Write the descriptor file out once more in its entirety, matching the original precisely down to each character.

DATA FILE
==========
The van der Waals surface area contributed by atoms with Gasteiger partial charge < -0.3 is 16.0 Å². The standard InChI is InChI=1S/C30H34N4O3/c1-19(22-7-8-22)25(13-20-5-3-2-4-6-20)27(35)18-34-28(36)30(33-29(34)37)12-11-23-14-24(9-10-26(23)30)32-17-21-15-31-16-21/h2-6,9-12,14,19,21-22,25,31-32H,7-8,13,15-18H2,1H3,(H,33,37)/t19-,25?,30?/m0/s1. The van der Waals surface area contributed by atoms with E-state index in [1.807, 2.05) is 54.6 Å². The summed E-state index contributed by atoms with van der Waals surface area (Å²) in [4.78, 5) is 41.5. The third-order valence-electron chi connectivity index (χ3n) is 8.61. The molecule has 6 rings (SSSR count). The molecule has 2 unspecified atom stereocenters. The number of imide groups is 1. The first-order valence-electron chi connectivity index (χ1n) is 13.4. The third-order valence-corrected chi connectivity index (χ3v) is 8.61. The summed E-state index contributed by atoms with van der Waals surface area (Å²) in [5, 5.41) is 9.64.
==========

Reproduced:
The van der Waals surface area contributed by atoms with Gasteiger partial charge < -0.3 is 16.0 Å². The standard InChI is InChI=1S/C30H34N4O3/c1-19(22-7-8-22)25(13-20-5-3-2-4-6-20)27(35)18-34-28(36)30(33-29(34)37)12-11-23-14-24(9-10-26(23)30)32-17-21-15-31-16-21/h2-6,9-12,14,19,21-22,25,31-32H,7-8,13,15-18H2,1H3,(H,33,37)/t19-,25?,30?/m0/s1. The van der Waals surface area contributed by atoms with E-state index in [1.807, 2.05) is 54.6 Å². The summed E-state index contributed by atoms with van der Waals surface area (Å²) in [4.78, 5) is 41.5. The third-order valence-electron chi connectivity index (χ3n) is 8.61. The molecule has 6 rings (SSSR count). The molecule has 2 unspecified atom stereocenters. The number of imide groups is 1. The first-order valence-electron chi connectivity index (χ1n) is 13.4. The third-order valence-corrected chi connectivity index (χ3v) is 8.61. The summed E-state index contributed by atoms with van der Waals surface area (Å²) in [5, 5.41) is 9.64.